I also knocked out comments and grades on my students' latest writing assignment over the weekend. Thank goodness for enrollment caps! It's definitely more work having two sections, but it does mean I get to teach my lessons twice. Since I see my classes back to back, I get to figure out what worked well and what I need to tweak after the first run. It's nice to have the chance to do that, especially when you can see marked improvement in how students respond the second time around.

As for things health related, I'm making some progress there too. I used to do 45 minutes of cardio at a pretty decent clip each day on the elliptical machine, with intervals of high resistance to make it more challenging. Needless to say, after the switch to low-carb foods, that wasn't something I could maintain anymore (no quick energy available). It was frustrating -- I had to cut my workouts to 30 minutes on low resistance the whole time (and even that was tough to get through). But in the last week, I've been able to raise the resistance by one level, which means my body is adjusting. Perhaps another notch up in a few weeks? We'll see.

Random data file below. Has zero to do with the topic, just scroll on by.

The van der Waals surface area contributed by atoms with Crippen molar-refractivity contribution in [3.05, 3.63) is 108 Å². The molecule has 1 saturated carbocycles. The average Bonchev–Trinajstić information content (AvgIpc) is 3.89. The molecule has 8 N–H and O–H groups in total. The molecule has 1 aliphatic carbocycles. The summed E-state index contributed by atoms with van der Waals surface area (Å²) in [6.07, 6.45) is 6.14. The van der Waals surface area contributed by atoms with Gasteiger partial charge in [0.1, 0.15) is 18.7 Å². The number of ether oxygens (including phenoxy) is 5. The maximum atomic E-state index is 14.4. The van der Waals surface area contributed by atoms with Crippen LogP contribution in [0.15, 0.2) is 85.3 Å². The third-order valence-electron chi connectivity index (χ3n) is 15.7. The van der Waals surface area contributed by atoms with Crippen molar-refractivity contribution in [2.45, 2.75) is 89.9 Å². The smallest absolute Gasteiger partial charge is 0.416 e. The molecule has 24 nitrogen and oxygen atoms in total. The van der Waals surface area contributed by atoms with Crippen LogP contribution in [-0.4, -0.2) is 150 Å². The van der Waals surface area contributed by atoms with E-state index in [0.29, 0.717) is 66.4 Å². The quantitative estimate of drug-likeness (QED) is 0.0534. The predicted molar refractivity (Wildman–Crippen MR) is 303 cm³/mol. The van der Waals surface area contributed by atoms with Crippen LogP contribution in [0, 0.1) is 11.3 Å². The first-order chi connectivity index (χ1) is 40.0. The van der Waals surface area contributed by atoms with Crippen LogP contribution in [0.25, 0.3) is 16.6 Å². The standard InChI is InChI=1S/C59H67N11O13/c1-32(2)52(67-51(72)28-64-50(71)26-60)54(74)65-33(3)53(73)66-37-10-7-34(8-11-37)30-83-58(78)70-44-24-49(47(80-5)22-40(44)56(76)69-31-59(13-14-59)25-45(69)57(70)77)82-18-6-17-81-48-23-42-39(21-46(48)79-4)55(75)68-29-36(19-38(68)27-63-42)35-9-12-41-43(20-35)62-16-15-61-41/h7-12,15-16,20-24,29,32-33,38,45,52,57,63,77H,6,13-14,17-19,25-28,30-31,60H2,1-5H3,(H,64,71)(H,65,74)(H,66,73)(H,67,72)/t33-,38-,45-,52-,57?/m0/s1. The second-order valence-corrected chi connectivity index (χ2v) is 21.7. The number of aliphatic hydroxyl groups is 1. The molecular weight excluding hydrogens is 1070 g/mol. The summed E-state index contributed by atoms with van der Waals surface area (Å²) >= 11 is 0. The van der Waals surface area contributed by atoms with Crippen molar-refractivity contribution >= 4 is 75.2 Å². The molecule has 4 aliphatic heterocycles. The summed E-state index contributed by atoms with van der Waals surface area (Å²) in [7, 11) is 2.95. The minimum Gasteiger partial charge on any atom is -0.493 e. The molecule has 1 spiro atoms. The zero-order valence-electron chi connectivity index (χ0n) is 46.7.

Okay, break time's over. Time to get back to the essay.

3 comments:

hypoglycemiagirl said...

oh, the uncertainty and doubt that arises when buying property.

Yes, it's the buyer's market now, but if you just wait a little longer, the prices will decrease even more and your mortgage will be lower than if you buy now..... but when will the prices rise again?

Arrrgh.

French Fancy said...

You must be such a disciplined person to manage the dietary change so easily. I might have cracked by now. I'm glad that it seems to be getting easier.

As for D's 18 houses in 8 hrs - how could he do it? And retain clear images and do plans of each one? The man is a veritable marvel.

Good luck with the essay - glad you've got a good prof. I bet you're a good teacher too.

Contemporary Troubadour said...

hgg -- Indeed, indeed. There's also the problem of having your house depreciate if you buy too early and then having to wait longer before you can sell it again. We've had to change the size of the place we're looking for to account for this. We need something that we won't outgrow in five years if we need to keep it for seven or eight.

FF -- Thanks, regarding the diet thing and teaching :). And yes, D's a wonder! He says he took lots of notes when he was doing his tour. He's always been the kind of guy to throw himself into something he's enthusiastic about with 110 percent of the energy anyone else would normally muster. Admirable, but also difficult to keep up with!